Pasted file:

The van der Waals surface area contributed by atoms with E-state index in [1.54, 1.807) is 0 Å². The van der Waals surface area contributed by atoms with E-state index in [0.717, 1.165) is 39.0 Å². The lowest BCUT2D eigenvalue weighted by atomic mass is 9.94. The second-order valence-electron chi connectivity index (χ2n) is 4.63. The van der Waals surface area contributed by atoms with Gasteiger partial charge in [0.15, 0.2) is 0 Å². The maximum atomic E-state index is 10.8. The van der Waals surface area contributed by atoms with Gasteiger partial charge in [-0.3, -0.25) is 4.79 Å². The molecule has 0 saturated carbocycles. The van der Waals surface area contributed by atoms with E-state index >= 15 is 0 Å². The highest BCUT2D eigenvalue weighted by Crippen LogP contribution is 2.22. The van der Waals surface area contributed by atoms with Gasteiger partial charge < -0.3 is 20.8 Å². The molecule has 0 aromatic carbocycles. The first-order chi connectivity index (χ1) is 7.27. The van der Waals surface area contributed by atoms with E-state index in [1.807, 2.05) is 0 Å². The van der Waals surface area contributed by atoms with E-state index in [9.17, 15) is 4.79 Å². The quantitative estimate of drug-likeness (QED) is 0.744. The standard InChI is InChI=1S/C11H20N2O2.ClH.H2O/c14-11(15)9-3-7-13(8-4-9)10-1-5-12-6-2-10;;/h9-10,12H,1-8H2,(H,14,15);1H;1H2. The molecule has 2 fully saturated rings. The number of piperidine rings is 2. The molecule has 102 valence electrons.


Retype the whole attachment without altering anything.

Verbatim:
The van der Waals surface area contributed by atoms with E-state index in [1.54, 1.807) is 0 Å². The van der Waals surface area contributed by atoms with E-state index in [0.717, 1.165) is 39.0 Å². The lowest BCUT2D eigenvalue weighted by atomic mass is 9.94. The second-order valence-electron chi connectivity index (χ2n) is 4.63. The van der Waals surface area contributed by atoms with Gasteiger partial charge in [0.15, 0.2) is 0 Å². The maximum atomic E-state index is 10.8. The van der Waals surface area contributed by atoms with Gasteiger partial charge in [-0.3, -0.25) is 4.79 Å². The molecule has 0 saturated carbocycles. The van der Waals surface area contributed by atoms with E-state index >= 15 is 0 Å². The highest BCUT2D eigenvalue weighted by Crippen LogP contribution is 2.22. The van der Waals surface area contributed by atoms with Gasteiger partial charge < -0.3 is 20.8 Å². The molecule has 0 aromatic carbocycles. The first-order chi connectivity index (χ1) is 7.27. The van der Waals surface area contributed by atoms with E-state index in [1.807, 2.05) is 0 Å². The van der Waals surface area contributed by atoms with E-state index in [9.17, 15) is 4.79 Å². The quantitative estimate of drug-likeness (QED) is 0.744. The standard InChI is InChI=1S/C11H20N2O2.ClH.H2O/c14-11(15)9-3-7-13(8-4-9)10-1-5-12-6-2-10;;/h9-10,12H,1-8H2,(H,14,15);1H;1H2. The molecule has 2 fully saturated rings. The number of piperidine rings is 2. The molecule has 102 valence electrons.